“Having Christ at the center of our homeschools means more than just isolated Bible lessons. It’s about integrating scripture into every aspect of our day and modeling a Christian life for our children.”Amy Sloan
I recently sat down for a thought-provoking conversation with Amy Sloan, of Humility and Doxology, delving into the significance of making Christ the center of our homeschool. Offering a wealth of wisdom from her personal experiences, Amy shared valuable insights on nurturing faith, cultivating relationships, and embracing the unique journey of homeschooling. In this article, we will explore the key takeaways from this inspiring interview, highlighting a few powerful quotes from Amy that encapsulate the essence of her message.
“What I’m seeing even more clearly now is just what a gift it is to be able to bring the gospel to bear across everything we’re doing. This is our life, this is God’s world.”
A Comprehensive Christ-Centered Education:
Amy emphasizes the importance of nourishing our children’s hearts, minds, and souls in homeschooling. It goes beyond simply having isolated Bible lessons. Instead, integrating the teachings of Christ into every aspect of life lays a firm foundation for children to deeply understand and connect with their Creator and Savior. By making scripture a seamless part of their daily routines, homeschooling families have the opportunity to instill fundamental Christian values, build a sound Biblical worldview, and foster a genuine love for God’s Word in their children’s hearts.
“We need to prioritize Christ as our ultimate goal, rather than viewing homeschooling as an idol. It is a powerful tool, but not the end-all solution.”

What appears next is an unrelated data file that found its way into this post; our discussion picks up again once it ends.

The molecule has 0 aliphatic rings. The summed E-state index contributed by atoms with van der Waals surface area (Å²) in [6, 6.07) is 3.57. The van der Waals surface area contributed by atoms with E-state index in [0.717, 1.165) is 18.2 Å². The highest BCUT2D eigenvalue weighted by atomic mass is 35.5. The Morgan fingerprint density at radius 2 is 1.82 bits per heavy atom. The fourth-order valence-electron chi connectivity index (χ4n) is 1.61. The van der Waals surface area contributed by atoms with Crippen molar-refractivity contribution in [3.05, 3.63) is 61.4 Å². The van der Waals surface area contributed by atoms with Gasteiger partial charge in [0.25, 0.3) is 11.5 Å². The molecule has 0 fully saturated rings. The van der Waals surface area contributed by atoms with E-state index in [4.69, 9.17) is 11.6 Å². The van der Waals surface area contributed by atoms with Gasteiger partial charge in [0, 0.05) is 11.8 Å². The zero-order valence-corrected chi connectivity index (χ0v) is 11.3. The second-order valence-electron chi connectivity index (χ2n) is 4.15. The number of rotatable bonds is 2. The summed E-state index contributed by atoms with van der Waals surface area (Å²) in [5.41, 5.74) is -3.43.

Balancing Priorities and Embracing God’s Sovereignty:
Amy reminds us of the danger of placing too much focus on homeschooling, inadvertently turning it into an idol. While homeschooling undoubtedly offers numerous benefits, it is essential to remember that our ultimate goal is to glorify Christ. By prioritizing our relationship with Him, rather than being consumed by the pressure to achieve specific outcomes through homeschooling, we find peace and freedom from fear and anxiety. Trusting in God’s sovereignty, we can rest assured that He is at work in our children’s lives, even when the journey becomes challenging or veers off the expected path.
Homeschooling to Nurture Faith and Family Bonding:
Throughout our conversation, Amy shared her personal experiences as a homeschooling mom (and second-generation homeschooler herself). She and her husband made the decision to homeschool even before they got married, recognizing the immense value in personalized education and the opportunity to prioritize their faith within their home. By homeschooling, they have been able to spend quality time with their children, witness each of their educational milestones, foster deep sibling connections, and integrate their faith into every aspect of learning.
Navigating Challenges and Encouragement for Parents:
Amy compassionately acknowledged the challenges parents may face during difficult seasons with their children, irrespective of age. She encourages parents to create safe spaces for their children to express their emotions, actively listen to their concerns, and nurture understanding rather than always trying to fix their problems. Sharing her personal struggles, Amy underscored the significance of family worship and the non-negotiable daily practice of devotions as a means to seek God’s guidance and strength – but she also recognizes that, ultimately, the outcome of homeschooling and parenting isn’t up to her. The Holy Spirit, the Spirit of Truth, is the one who helps us understand and apply the Word of God. It is the Spirit who transforms hearts and enables obedience
Hopefully, my conversation with Amy will serve as a guiding light for parents embarking on the homeschooling journey. With a resolute focus on Christ-centered education, Amy encourages parents to cultivate a holistic approach that seamlessly integrates scripture, family relationships, and individual faith growth into their homeschooling experiences. By embracing Christ as the ultimate goal, relinquishing control, and trusting in the work of the Holy Spirit, parents can navigate challenges, nurture their children’s hearts, and create an environment where their faith can flourish.